It is customary for top performers to be identified as “high potential,” then placed on the fast track to management. This is considered the ultimate compliment, sending a strong message to them that they are on the right track.

But what if that employee is not cut out for managing others? Is managing others the only way to get ahead? If someone can’t manage others, is that the end of the road?

All too often, we end up testing the mettle of exemplary employees by giving them stretch assignments that they are not equipped to handle. Then what happens?

If our top performer tries to manage others but it doesn’t work out, he is in a no-win situation. He loses face. He digs in, giving it his all, but he doesn’t know how to succeed. That’s because succeeding at managing others is completely different from succeeding by doing your best.

People like Robert know how to dig in and perform at their highest level. But they don’t know how to get others to do the same. And it drives them crazy. So they become frustrated. Disenchanted. Completely lost. And by the time they realize that taking the promotion was a bad move, their only option is to leave the organization. How can they stay? This is the first time they’ve failed. And they’ve failed in such a public demonstration.

More often than not, this is an enormous loss, both for the top-performing individual and for the organization. But it doesn’t have to be.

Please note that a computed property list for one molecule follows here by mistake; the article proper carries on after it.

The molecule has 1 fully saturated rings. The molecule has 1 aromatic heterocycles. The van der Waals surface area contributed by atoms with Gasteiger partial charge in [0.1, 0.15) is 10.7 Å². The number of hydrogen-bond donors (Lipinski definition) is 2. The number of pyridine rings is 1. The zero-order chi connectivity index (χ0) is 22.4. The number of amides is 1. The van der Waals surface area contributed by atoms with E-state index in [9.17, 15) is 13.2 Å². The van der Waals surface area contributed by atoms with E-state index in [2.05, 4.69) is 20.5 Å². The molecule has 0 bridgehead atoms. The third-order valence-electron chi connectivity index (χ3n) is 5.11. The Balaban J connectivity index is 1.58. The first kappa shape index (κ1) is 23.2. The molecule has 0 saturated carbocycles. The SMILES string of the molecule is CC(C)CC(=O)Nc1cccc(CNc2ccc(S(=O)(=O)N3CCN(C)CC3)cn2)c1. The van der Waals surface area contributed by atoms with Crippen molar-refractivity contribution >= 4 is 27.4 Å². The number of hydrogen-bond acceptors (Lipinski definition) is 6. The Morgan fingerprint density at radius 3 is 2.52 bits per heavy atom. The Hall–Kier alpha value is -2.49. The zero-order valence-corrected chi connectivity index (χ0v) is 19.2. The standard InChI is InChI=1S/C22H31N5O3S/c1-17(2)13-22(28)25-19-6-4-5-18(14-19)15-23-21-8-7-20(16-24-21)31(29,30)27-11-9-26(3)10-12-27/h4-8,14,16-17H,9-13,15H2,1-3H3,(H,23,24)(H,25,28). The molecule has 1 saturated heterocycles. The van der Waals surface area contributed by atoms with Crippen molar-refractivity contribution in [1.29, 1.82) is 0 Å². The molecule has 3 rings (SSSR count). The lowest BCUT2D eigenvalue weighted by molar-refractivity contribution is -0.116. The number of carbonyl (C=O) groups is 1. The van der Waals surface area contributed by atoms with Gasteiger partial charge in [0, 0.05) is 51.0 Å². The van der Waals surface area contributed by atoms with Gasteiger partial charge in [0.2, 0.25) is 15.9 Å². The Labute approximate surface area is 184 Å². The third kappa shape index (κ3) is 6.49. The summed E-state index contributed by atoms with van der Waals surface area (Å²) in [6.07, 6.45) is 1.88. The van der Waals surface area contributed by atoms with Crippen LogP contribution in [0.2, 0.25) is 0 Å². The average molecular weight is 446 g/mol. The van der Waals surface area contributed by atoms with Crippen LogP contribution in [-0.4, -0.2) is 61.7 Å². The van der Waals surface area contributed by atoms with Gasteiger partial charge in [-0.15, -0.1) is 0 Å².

Another path to take
By identifying our top performers and publicly letting them know that they are extremely valuable to us, we can reward the performance we seek and give individuals the opportunity to continue to grow with our companies as individual contributors or as managers, depending upon their desires and talents.

What I am advocating is that, as managers, we need to honestly assess the potential of our top performers, and then coach them to develop their careers—not just to fulfill our needs.

Managing others should not be the only path of career development for top performers. Rather, they should have choices, based upon their inherent strengths and motivations.

If they are cut out to manage others and if they genuinely feel energized by helping others exceed their expectations, then that is an ultimate win for the individual and the organization.

Equally important, though, is to provide career advancement for top performers who want to continually hone their own skills, but who have no interest in managing others.

As managers, it is often said that one of our primary jobs is to develop future managers. I would add to that. By concentrating only on developing future managers, we are, in fact, sending the wrong message to our top performers.

Instead, we owe it to them, and to our organizations, to develop alternate career paths for talented individuals whom we want to stay and grow with our company. For some, managing others might be the best of all worlds. For others, it would be the worst of all possible choices.

As managers, our job is to develop the potential of all top performers, wherever those paths may lead. Our coaching should provide options for their continued growth and, ultimately, the growth of our organizations.

Our goal should be for our top performers to learn about themselves. Some may be ready to manage others. Some may be ready to manage projects. Some may be ready to tackle new challenges as individual contributors. Our message needs to be that all of our top performers are extremely valuable to us. And they all have places in our organizations, where they can continually grow.